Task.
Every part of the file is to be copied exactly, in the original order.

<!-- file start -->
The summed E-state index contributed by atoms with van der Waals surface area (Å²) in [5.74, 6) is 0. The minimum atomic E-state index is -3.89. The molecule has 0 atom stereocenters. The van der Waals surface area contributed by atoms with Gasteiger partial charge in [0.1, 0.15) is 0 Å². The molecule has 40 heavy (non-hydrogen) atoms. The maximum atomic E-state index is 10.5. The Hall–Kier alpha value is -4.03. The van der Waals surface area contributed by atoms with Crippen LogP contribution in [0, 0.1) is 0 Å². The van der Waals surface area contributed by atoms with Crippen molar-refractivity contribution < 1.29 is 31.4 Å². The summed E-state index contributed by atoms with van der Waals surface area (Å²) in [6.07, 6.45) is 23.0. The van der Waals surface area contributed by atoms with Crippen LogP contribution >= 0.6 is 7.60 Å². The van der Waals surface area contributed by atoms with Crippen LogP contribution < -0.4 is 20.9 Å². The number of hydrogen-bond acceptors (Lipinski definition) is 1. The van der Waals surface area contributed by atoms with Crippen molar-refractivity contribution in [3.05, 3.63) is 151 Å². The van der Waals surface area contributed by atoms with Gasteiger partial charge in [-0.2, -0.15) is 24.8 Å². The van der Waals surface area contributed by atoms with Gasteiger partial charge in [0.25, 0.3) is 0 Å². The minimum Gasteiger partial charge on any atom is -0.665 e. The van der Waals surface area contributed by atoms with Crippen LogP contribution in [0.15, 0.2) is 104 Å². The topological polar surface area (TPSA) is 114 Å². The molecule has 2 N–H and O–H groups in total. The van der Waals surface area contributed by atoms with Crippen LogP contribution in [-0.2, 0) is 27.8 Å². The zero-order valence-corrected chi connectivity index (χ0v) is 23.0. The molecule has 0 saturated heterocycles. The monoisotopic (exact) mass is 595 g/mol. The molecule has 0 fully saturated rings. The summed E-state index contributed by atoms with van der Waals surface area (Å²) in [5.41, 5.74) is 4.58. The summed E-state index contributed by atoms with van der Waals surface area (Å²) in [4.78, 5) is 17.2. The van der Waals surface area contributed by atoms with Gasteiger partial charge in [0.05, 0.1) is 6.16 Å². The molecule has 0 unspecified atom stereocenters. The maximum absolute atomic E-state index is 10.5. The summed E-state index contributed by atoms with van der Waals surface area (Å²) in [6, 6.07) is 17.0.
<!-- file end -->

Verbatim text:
The summed E-state index contributed by atoms with van der Waals surface area (Å²) in [5.74, 6) is 0. The minimum atomic E-state index is -3.89. The molecule has 0 atom stereocenters. The van der Waals surface area contributed by atoms with Gasteiger partial charge in [0.1, 0.15) is 0 Å². The molecule has 40 heavy (non-hydrogen) atoms. The maximum atomic E-state index is 10.5. The Hall–Kier alpha value is -4.03. The van der Waals surface area contributed by atoms with Crippen LogP contribution in [0, 0.1) is 0 Å². The van der Waals surface area contributed by atoms with Crippen molar-refractivity contribution < 1.29 is 31.4 Å². The summed E-state index contributed by atoms with van der Waals surface area (Å²) in [6.07, 6.45) is 23.0. The van der Waals surface area contributed by atoms with Crippen LogP contribution >= 0.6 is 7.60 Å². The van der Waals surface area contributed by atoms with Crippen LogP contribution < -0.4 is 20.9 Å². The number of hydrogen-bond acceptors (Lipinski definition) is 1. The van der Waals surface area contributed by atoms with Crippen molar-refractivity contribution in [3.05, 3.63) is 151 Å². The van der Waals surface area contributed by atoms with Gasteiger partial charge in [-0.2, -0.15) is 24.8 Å². The van der Waals surface area contributed by atoms with Gasteiger partial charge in [0.25, 0.3) is 0 Å². The minimum Gasteiger partial charge on any atom is -0.665 e. The van der Waals surface area contributed by atoms with Crippen LogP contribution in [0.15, 0.2) is 104 Å². The topological polar surface area (TPSA) is 114 Å². The molecule has 2 N–H and O–H groups in total. The van der Waals surface area contributed by atoms with Crippen LogP contribution in [-0.2, 0) is 27.8 Å². The zero-order valence-corrected chi connectivity index (χ0v) is 23.0. The molecule has 0 saturated heterocycles. The monoisotopic (exact) mass is 595 g/mol. The molecule has 0 fully saturated rings. The summed E-state index contributed by atoms with van der Waals surface area (Å²) in [5.41, 5.74) is 4.58. The summed E-state index contributed by atoms with van der Waals surface area (Å²) in [4.78, 5) is 17.2. The van der Waals surface area contributed by atoms with Gasteiger partial charge in [0.05, 0.1) is 6.16 Å². The molecule has 0 unspecified atom stereocenters. The maximum absolute atomic E-state index is 10.5. The summed E-state index contributed by atoms with van der Waals surface area (Å²) in [6, 6.07) is 17.0.